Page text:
[September 2015 – June 2017]
Recently there has been a lot of research about the design, manufacture, and possible utility of microfluidics devices. To understand the flow field inside these devices, researchers need to have a very good understanding of a somewhat traditionally underrated fluid dynamics regime–Stokes flow. Stokes flow, while being deceivingly simple, possesses the unique features of time-reversibility. This creates a big challenge to micro-organisms swimming. Furthermore, the Navier-Stokes equations become highly elliptic which indicates that the wave speed is infinite and the boundary conditions can have instantaneous and significant impacts on the solution in the whole domain. This can make numerical simulations, especially fluid-structure interaction calculations, difficult. Most of the time, researchers transform the Navier-Stokes equation into a simpler formula with extra constraints.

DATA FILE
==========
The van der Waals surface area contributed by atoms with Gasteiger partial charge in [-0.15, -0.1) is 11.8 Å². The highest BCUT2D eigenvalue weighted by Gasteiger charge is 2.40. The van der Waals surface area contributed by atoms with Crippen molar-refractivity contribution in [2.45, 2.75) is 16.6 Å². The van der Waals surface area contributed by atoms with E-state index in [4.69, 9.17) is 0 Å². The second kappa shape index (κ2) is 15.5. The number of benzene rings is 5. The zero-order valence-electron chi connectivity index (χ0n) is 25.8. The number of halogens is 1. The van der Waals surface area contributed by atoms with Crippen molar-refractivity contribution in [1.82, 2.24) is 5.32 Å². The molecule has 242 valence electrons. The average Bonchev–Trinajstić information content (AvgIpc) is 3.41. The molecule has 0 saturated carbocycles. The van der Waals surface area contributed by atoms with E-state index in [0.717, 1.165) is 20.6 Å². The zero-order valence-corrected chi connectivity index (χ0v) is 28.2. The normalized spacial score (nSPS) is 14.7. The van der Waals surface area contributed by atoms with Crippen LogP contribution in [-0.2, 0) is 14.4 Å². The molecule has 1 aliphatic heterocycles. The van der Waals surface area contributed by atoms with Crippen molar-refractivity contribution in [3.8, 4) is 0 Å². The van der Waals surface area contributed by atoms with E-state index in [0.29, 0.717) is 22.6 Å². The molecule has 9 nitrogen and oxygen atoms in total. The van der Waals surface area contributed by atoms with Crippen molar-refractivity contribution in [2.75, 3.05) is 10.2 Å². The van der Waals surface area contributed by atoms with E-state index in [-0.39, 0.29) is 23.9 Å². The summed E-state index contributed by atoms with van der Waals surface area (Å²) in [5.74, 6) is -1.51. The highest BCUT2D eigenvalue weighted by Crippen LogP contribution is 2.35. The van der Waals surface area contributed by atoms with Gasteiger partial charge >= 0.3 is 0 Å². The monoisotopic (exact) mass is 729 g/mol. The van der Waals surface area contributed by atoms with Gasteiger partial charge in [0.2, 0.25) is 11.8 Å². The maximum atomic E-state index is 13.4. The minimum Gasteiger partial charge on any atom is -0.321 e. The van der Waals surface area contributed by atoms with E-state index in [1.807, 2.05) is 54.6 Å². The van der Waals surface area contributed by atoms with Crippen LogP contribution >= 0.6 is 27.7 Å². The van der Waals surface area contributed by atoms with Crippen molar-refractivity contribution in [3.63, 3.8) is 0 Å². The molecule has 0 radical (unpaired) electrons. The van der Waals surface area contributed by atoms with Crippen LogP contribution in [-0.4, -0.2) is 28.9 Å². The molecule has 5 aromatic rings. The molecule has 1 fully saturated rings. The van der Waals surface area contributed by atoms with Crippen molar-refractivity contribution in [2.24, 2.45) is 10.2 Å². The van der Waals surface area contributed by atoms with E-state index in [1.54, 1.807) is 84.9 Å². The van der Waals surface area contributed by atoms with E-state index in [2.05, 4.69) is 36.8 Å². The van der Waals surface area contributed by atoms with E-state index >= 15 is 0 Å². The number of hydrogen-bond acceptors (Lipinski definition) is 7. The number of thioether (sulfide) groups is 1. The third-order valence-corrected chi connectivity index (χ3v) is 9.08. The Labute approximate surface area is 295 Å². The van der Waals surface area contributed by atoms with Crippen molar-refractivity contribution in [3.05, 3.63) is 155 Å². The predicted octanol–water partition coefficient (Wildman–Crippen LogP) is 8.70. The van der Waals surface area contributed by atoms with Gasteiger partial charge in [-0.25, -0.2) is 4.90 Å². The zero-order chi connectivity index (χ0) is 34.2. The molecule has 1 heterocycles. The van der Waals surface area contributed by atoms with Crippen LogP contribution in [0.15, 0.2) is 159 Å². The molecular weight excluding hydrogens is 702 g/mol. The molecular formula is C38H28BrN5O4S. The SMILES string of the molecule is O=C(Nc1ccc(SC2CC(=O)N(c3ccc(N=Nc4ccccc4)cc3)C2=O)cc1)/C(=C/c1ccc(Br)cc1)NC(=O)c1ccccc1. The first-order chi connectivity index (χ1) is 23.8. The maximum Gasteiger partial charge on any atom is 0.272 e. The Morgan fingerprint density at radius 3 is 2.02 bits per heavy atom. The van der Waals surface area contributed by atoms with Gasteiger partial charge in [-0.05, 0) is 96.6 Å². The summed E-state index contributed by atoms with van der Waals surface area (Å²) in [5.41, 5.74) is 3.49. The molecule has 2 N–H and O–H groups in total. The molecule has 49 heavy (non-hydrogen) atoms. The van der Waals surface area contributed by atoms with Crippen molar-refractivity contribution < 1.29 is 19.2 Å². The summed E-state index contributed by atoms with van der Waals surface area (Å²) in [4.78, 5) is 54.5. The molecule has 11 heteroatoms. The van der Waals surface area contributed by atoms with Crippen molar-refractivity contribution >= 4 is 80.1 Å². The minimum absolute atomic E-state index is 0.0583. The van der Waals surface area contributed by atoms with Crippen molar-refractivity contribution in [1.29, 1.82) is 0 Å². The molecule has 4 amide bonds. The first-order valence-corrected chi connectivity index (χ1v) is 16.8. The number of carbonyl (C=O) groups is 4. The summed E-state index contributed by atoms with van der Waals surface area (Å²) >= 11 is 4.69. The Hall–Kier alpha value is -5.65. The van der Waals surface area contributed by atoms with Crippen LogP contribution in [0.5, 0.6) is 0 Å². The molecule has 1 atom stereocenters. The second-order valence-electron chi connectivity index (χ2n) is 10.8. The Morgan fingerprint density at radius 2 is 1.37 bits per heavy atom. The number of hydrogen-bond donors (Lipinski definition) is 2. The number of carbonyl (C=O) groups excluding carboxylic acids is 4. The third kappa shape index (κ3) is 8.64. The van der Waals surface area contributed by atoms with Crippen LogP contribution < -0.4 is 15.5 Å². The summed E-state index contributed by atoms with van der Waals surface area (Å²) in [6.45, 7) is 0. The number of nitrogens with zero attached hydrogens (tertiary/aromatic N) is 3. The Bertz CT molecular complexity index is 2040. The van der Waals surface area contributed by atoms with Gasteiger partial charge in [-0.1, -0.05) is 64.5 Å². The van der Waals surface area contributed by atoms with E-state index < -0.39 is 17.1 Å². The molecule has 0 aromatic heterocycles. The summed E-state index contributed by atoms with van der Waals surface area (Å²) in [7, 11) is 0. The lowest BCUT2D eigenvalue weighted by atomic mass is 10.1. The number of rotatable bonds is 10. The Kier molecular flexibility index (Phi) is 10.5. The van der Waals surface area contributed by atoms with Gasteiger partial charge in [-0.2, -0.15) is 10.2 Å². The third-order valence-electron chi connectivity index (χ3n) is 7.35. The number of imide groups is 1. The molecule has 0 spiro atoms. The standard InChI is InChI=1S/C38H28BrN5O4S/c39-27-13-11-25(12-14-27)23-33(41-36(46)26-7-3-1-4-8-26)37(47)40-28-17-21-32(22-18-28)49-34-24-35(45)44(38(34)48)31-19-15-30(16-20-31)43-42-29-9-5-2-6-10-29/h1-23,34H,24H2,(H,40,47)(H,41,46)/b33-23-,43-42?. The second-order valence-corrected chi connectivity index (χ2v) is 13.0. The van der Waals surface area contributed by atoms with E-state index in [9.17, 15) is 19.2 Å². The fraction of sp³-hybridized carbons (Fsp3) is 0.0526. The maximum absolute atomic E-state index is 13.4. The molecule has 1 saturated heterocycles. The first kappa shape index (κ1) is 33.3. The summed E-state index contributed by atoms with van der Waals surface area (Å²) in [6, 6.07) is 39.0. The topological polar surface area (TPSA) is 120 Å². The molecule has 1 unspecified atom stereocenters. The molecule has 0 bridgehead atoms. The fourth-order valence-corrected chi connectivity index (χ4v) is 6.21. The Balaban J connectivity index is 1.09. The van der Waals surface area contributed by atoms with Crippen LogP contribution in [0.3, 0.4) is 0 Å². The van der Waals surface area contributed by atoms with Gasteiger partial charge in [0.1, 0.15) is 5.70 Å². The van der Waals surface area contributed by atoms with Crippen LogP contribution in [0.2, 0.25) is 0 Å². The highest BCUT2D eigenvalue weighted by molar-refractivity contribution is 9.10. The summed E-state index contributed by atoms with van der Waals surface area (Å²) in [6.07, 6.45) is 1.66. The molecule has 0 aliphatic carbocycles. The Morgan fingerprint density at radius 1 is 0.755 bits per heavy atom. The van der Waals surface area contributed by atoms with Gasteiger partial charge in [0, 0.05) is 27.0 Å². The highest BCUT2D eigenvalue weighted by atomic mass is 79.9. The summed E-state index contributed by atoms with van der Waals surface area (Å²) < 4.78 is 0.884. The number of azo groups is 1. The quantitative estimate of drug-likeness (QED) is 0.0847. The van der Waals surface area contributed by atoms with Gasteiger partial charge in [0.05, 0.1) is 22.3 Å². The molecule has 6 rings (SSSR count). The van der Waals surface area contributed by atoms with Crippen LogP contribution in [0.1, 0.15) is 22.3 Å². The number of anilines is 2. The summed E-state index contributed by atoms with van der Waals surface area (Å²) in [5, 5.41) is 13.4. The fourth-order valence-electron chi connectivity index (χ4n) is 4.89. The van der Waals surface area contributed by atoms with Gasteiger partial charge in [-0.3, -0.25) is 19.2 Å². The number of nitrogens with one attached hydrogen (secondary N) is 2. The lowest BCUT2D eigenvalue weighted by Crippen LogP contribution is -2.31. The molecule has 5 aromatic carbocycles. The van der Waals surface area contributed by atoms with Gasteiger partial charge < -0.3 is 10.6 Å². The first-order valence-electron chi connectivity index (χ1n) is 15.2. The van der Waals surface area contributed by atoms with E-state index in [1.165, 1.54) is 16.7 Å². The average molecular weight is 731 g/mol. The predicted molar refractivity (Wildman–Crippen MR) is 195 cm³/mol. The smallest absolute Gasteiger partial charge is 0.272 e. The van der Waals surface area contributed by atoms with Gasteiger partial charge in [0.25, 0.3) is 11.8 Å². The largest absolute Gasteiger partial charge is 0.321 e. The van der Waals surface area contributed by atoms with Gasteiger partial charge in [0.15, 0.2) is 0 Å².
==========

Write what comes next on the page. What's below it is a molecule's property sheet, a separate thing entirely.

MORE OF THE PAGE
C. elegans are popular model organisms for neurology and genetics studies. Knowling almost all the genes and neurons that they carry, researchers often use C. elegans to obtain some insights into how genotypes and phenotypes are correlated.
We carried out studies both numerically and experimentally on C. elegans’ interaction with the microfluidic environments. We were able to design and test several interesting applications based on their terrain-following behavior such as surface probing, unidirectional transport, propulsive force measurement, and automated genetic screening.
Our study has also drawn the attention of Penn News: Penn Researchers Shed Light on the Roundworm’s Curious Swimming Behavior.
The current direction focuses on the settling of C. elegans in a tube where we find indications of gravity sensing. The research can help discover the molecular-level gravity sensing mechanism. Another paper on this topic is under preparation.
Collaborators: Jinzhou Yuan, David M. Raizen and Haim H. Bau
Publication: Yuan, J., Ko, H., Raizen, D. M., & Bau, H. H. (2016). Terrain following and applications: Caenorhabditis elegans swims along the floor using a bump and undulate strategy. Journal of The Royal Society Interface, 13(124), 20160612. [pdf]